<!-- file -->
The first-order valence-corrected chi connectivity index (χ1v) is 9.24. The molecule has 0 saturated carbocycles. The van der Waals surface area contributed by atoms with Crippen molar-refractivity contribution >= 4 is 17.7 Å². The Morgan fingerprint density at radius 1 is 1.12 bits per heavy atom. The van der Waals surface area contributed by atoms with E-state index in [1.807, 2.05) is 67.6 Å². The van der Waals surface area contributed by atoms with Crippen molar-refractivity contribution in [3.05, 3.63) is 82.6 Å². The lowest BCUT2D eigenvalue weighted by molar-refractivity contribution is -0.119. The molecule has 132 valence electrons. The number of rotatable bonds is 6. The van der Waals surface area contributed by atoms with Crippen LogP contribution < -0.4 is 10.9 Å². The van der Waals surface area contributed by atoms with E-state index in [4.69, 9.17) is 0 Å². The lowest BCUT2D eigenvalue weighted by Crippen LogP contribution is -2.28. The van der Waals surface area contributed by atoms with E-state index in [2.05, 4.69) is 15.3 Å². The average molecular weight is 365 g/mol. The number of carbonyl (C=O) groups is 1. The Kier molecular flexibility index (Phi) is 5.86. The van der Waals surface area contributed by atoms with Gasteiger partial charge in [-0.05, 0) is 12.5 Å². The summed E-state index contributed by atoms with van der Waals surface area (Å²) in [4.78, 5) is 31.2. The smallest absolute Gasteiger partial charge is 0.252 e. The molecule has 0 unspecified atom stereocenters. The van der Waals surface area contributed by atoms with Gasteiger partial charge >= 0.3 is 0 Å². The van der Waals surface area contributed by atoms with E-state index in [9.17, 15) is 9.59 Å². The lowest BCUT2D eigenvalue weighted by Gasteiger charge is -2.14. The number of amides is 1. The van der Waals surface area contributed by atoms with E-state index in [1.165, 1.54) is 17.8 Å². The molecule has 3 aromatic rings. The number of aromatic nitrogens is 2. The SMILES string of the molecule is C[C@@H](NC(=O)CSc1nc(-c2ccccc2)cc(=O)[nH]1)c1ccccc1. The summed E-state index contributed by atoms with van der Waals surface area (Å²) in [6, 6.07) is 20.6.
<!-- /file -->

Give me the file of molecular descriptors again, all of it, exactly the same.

The first-order valence-corrected chi connectivity index (χ1v) is 9.24. The molecule has 0 saturated carbocycles. The van der Waals surface area contributed by atoms with Crippen molar-refractivity contribution >= 4 is 17.7 Å². The Morgan fingerprint density at radius 1 is 1.12 bits per heavy atom. The van der Waals surface area contributed by atoms with E-state index in [1.807, 2.05) is 67.6 Å². The van der Waals surface area contributed by atoms with Crippen molar-refractivity contribution in [3.05, 3.63) is 82.6 Å². The lowest BCUT2D eigenvalue weighted by molar-refractivity contribution is -0.119. The molecule has 132 valence electrons. The number of rotatable bonds is 6. The van der Waals surface area contributed by atoms with Crippen LogP contribution < -0.4 is 10.9 Å². The van der Waals surface area contributed by atoms with E-state index in [4.69, 9.17) is 0 Å². The lowest BCUT2D eigenvalue weighted by Crippen LogP contribution is -2.28. The van der Waals surface area contributed by atoms with E-state index in [2.05, 4.69) is 15.3 Å². The average molecular weight is 365 g/mol. The number of carbonyl (C=O) groups is 1. The Kier molecular flexibility index (Phi) is 5.86. The van der Waals surface area contributed by atoms with Gasteiger partial charge in [-0.05, 0) is 12.5 Å². The summed E-state index contributed by atoms with van der Waals surface area (Å²) in [4.78, 5) is 31.2. The smallest absolute Gasteiger partial charge is 0.252 e. The molecule has 0 unspecified atom stereocenters. The van der Waals surface area contributed by atoms with Gasteiger partial charge >= 0.3 is 0 Å². The van der Waals surface area contributed by atoms with E-state index in [9.17, 15) is 9.59 Å². The lowest BCUT2D eigenvalue weighted by Gasteiger charge is -2.14. The number of amides is 1. The van der Waals surface area contributed by atoms with E-state index in [1.165, 1.54) is 17.8 Å². The molecule has 3 aromatic rings. The number of aromatic nitrogens is 2. The SMILES string of the molecule is C[C@@H](NC(=O)CSc1nc(-c2ccccc2)cc(=O)[nH]1)c1ccccc1. The summed E-state index contributed by atoms with van der Waals surface area (Å²) in [6, 6.07) is 20.6.